Cloud Computing is NOT the future

An interesting announcement from Rentokil today that they are moving 35000 users to Google apps… I think this validates that Cloud Computing is not a thing of the future, it’s here today and is delivering value to business right now. Too many people think it’s something that will be happening, sometime in the future…


Although they do expect to make significant cost savings, what’s interesting is that this is not simply about cost reduction. The fact that Rentokil is a global business, means that cloud computing can provide them with many advantages that may be difficult to achieve with “on premise” software, such as:

– global data distribution: when you log on from the office in Bangkok your user experience is similar to when you are back home in London (as long as the Office has a decent Internet connection) – because your data is always “close to you”. With traditional “in house” IT this cna be pretty costly to achieve because you need to replicate your data globally. In the Rentokil case, Google does the heavy lifting for them at a much lower cost due to their economies of scale.

– continuous innovation: with in-house IT infrastructure, any new stuff needs to go through a lengthy testing and deployment process before being rolled out. This cost time and money, and takes too long. With cloud-based apps these can be tested by the provider and implemented when ready, for all their customers on a regular basis. Typically, cloud vendors add in new features and capabilities every few weeks. Think about this in relation to corporate IT systems – what version of MS Office are most large enterprises running – Office 2010? Office 2007? No – mostly Office 2003 which is now over 6 years old.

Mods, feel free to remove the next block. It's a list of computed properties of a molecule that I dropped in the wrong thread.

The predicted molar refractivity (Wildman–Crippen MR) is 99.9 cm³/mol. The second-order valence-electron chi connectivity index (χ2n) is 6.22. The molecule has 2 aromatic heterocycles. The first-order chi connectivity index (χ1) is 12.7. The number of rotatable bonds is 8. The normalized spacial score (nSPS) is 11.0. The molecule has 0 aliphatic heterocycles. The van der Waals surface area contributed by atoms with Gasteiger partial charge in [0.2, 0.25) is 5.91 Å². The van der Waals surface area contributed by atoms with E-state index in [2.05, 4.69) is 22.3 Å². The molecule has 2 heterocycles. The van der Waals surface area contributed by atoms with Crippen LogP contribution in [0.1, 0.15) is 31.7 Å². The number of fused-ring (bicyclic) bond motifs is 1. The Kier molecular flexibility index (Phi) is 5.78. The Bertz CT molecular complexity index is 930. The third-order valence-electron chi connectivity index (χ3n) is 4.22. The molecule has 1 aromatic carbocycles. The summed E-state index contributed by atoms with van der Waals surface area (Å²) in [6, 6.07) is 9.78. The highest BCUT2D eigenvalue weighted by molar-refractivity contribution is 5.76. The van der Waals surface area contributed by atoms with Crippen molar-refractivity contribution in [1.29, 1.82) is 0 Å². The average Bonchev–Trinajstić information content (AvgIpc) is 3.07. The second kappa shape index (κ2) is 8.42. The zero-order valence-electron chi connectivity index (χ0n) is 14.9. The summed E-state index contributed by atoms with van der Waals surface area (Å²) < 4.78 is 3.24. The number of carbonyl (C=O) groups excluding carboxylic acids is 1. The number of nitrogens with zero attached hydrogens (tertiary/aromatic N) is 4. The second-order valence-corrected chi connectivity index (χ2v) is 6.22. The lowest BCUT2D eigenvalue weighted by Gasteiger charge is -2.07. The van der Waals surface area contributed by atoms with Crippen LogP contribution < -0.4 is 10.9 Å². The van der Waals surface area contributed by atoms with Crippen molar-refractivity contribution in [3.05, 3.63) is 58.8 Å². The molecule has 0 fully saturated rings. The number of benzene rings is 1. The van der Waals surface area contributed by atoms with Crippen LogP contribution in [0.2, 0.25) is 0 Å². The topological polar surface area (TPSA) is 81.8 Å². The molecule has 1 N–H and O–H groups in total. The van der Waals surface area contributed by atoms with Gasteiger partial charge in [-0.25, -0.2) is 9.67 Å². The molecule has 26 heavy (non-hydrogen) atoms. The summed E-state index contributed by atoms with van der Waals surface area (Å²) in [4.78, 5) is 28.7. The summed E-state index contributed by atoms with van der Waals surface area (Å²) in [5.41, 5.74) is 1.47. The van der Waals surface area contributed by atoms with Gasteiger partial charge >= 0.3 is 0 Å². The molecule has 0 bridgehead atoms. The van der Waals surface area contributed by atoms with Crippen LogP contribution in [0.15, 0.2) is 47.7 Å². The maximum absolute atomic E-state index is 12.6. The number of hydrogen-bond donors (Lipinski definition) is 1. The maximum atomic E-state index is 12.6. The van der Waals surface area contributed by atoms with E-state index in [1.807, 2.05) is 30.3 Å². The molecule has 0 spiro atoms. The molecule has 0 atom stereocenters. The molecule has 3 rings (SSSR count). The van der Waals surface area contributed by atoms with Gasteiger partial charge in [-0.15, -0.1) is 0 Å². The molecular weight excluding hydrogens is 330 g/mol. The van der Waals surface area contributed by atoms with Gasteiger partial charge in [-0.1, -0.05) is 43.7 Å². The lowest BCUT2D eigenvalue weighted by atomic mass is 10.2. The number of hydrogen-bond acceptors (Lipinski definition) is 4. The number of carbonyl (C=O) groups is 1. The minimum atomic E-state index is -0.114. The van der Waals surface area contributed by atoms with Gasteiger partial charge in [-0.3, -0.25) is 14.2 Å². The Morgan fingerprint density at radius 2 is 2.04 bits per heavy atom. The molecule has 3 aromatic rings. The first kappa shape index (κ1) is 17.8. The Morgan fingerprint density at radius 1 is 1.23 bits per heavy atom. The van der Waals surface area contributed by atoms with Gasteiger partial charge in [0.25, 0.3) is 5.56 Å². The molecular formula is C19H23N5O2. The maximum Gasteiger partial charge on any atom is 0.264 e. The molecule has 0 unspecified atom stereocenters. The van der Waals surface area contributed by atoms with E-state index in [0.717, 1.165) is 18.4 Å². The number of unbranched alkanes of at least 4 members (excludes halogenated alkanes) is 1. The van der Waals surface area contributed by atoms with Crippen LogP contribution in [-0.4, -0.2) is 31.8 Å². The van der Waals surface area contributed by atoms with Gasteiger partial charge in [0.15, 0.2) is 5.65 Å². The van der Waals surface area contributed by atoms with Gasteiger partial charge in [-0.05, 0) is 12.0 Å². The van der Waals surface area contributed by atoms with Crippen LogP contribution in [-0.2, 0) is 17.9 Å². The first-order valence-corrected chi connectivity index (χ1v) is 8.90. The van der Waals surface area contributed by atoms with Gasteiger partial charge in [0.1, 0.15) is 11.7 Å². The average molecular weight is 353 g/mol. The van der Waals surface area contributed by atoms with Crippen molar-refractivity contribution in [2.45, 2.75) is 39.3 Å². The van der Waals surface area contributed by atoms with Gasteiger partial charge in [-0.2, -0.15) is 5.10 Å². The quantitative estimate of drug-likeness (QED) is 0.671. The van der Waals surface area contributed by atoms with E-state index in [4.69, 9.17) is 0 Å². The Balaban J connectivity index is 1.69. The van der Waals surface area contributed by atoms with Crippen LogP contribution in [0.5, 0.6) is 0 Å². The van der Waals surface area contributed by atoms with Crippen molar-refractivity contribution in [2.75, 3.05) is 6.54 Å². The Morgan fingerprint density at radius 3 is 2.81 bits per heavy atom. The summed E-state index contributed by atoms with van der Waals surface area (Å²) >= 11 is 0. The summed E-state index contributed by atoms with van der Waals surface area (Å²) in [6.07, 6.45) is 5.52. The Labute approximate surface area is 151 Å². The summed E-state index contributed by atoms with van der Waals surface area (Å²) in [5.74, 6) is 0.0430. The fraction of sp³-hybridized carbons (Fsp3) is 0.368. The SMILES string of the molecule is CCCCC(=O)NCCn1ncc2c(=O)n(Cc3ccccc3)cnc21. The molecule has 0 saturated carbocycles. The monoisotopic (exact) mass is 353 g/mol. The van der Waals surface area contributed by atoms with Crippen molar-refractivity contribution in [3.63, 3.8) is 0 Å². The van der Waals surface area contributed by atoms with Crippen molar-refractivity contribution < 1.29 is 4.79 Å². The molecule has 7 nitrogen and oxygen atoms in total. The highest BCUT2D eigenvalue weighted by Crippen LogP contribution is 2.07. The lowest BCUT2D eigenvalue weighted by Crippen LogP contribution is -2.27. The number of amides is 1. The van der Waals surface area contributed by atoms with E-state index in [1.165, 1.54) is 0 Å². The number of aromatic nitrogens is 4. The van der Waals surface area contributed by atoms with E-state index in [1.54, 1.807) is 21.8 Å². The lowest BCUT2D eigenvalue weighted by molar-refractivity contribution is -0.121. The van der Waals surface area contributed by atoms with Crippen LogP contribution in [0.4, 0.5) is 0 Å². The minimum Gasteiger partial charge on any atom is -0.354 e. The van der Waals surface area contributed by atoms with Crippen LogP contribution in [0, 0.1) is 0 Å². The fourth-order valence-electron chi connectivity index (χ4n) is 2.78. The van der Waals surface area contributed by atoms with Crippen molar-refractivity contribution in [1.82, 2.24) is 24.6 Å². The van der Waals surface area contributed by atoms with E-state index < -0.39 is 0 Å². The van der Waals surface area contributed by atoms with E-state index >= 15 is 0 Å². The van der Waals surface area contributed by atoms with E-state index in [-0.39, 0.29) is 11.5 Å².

– “innovation economy” – what I mean by this, is an economy of scale whereby all Google’s customers can benefit quickly, from new capabilities introduced to the product. Unlike a traditional software vendor, Google can quickly get a view of what is working well, or not-so-well, with parts of their offering, because everything is running on their infrastructure. Once an update or new feature has been tested and released, it is instantly available to all customers globally. It’s not something that an IT team has to concern itself over, so their time is freed up to consider how their business can use these new features, rather than just implementing them. Most “cloud vendors” have these short release cycles: (cloud CRM) and DimDim (web conferencing)  release new stuff every month, blueKiwi Software (social networking for enterprises) releases new features approx every 2 weeks!

Here is what Rentokil says are the key capabilities for them.

  • Google integrated chat and video features to support training & improve productivity
  • Powerful personal and shared calendars
  • Consolidation and standardisation of a single mail system and address book
  • Improved collaboration within and between divisions and functions
  • Automatic email translation and real-time translation in Google Talk

The last one is very understated – automatic translation of chat is a huge thing for a global multi-national corporate. Now technicians in vietnam can chat with technicians in slovenia, both in their native tongue rather than a “corporate standard” such as English. Awesome stuff.

Anyway – it’s good to see these things becoming a reality TODAY for enterprise computing.

I.T. teams can no longer ignore that these things are happening – instead they must figure out how they should be using cloud computing in order to further the goals of their business.

Related Post



Leave a Reply

Your email address will not be published. Required fields are marked *